Adopted by the 50th World Medical Assembly, Ottawa, Canada, October 1998
and amended by the 60th WMA General Assembly, New Delhi, India, October 2009 and
rescinded and archived by the 70th WMA General Assembly, Tbilisi, October 2019
Each country should have a health system with enough resources to attend to the needs of its population. However today, many countries across the world are suffering wide inequities and inequalities in health care and this is causing problems of access to health services for the poorer segments of society [the weak or underprivileged]. The situation is especially serious in low-income countries.
The international community has attempted to improve the situation. The 20/20 initiative of 1995, the 1996 Initiative for Heavily Indebted Poor Countries (HIPC), and Objectives for Millennium 2000 Development (MDGs) are all initiatives aimed at reducing poverty and dealing with poor health, inequities and inequalities between the sexes, education, insufficient access to drinking water and environmental contamination.
The objectives are formed as an agreement with acknowledgement of the contributions which developed countries can make, in the shape of trade relations, development assistance, reduction of the burden of debt, improving access to essential medication and the transfer of technology. Three of the eight objectives are directly related to health, which has a considerable influence on various other objectives that interact to support each of the others within a structural framework, these are designed to increase human development globally. The eight Millennium Development Objectives (MDO) foresee a development vision based on health and education, thus affirming that development does not only refer (allude) to economic growth.
Various reports from the World Health Organization have underlined the opportunities and skills [or techniques] which are currently involved in bringing about significant improvements in health, as well as helping to reduce poverty and encourage growth. Additionally, the reports highlight the fact that it is of fundamental importance to reduce limitations on human resources, in order to increase the achievements of the public health system, a situation which requires urgent attention. These limitations are related to work, training and payment conditions, and play a substantial role in determining capacity for sustained growth of access to health services.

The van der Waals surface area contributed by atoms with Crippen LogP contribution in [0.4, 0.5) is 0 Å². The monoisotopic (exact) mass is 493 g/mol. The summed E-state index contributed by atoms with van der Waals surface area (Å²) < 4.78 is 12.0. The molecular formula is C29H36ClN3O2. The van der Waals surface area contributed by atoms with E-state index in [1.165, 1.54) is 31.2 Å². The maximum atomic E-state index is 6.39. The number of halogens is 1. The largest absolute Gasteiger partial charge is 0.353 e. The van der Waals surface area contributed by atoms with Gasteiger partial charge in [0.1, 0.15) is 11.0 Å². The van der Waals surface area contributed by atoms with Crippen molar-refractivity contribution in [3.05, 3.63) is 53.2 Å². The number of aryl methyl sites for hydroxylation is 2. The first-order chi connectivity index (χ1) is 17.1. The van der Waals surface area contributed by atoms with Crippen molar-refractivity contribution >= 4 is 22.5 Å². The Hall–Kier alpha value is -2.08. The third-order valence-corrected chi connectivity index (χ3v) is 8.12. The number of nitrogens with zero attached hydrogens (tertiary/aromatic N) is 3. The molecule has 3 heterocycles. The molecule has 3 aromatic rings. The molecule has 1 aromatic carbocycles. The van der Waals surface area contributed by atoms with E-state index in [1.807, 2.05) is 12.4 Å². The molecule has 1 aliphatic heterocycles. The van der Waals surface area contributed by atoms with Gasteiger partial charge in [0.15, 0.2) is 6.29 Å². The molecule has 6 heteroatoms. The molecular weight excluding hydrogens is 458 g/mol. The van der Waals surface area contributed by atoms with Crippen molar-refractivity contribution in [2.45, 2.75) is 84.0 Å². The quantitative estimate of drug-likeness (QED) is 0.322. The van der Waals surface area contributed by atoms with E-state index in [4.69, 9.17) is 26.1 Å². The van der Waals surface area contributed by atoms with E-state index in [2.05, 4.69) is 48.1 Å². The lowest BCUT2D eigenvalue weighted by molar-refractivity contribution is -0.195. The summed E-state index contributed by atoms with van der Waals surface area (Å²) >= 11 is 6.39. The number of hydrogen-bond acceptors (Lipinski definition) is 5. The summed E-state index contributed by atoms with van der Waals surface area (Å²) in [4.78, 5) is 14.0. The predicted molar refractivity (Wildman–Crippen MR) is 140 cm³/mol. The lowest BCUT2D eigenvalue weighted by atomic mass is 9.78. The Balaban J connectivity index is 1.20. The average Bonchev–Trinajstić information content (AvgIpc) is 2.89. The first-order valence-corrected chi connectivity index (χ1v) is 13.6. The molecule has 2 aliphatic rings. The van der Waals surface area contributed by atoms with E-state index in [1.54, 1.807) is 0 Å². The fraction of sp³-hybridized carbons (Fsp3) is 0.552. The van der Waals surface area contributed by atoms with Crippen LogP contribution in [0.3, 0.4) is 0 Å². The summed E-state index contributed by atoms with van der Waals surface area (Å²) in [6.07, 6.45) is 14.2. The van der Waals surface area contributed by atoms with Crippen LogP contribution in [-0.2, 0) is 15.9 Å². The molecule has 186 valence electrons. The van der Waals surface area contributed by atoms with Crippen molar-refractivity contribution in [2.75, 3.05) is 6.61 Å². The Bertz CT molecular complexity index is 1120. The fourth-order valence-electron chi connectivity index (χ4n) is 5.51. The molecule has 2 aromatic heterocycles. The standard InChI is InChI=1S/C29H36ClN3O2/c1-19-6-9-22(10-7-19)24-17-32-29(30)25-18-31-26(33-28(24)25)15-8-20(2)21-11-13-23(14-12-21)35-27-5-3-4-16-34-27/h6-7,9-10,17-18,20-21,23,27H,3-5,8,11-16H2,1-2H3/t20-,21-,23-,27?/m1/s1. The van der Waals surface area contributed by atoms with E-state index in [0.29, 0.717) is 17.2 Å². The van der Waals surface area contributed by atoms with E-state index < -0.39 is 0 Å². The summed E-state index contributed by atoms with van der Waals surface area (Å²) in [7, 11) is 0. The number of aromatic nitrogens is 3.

The World Medical Association urges National Medical Associations to:
1. Advocate that their governments should adhere to and promote the proposals to increase investment in the health sector; and to adhere to and promote initiatives to reduce the debt burden for the poorest countries on the planet.
2. Advocate [defend] the inclusion of public health factors in all fields of policy provision, since health is mostly determined by factors that are external to the area of healthcare, for example, housing and education. [Health is not only medicine, it also depends on living standards].
3. Encourage and support countries in the planning and implementation of investment plans, which invest in health for the poor; guarantee that more resources be used for health in general, with greater efficiency and impact; and reduce limitations for the most effective use of the additional investments.
4. Maintain vigilance to ensure that the investment plans focus maximum attention on generating capacity, that they promote leadership skills and promote incentives to retain and place qualified personnel, whilst it is taken into consideration that the limitations in relation to the previous matter currently constitute the greatest obstacle for progress.
5. Urge international financial institutions and other important donors to: i) Adopt the necessary measures to help the countries that have already organised mechanisms to prepare their investment plans, and provide assistance to those countries that have begun to take the necessary steps, with the support and participation of the international community; ii) Help countries to obtain funds to develop and implement their investment plans; iii) Continue providing technical assistance to the countries for their plans.
6. Exchange information in order to coordinate efforts to change policies in these areas.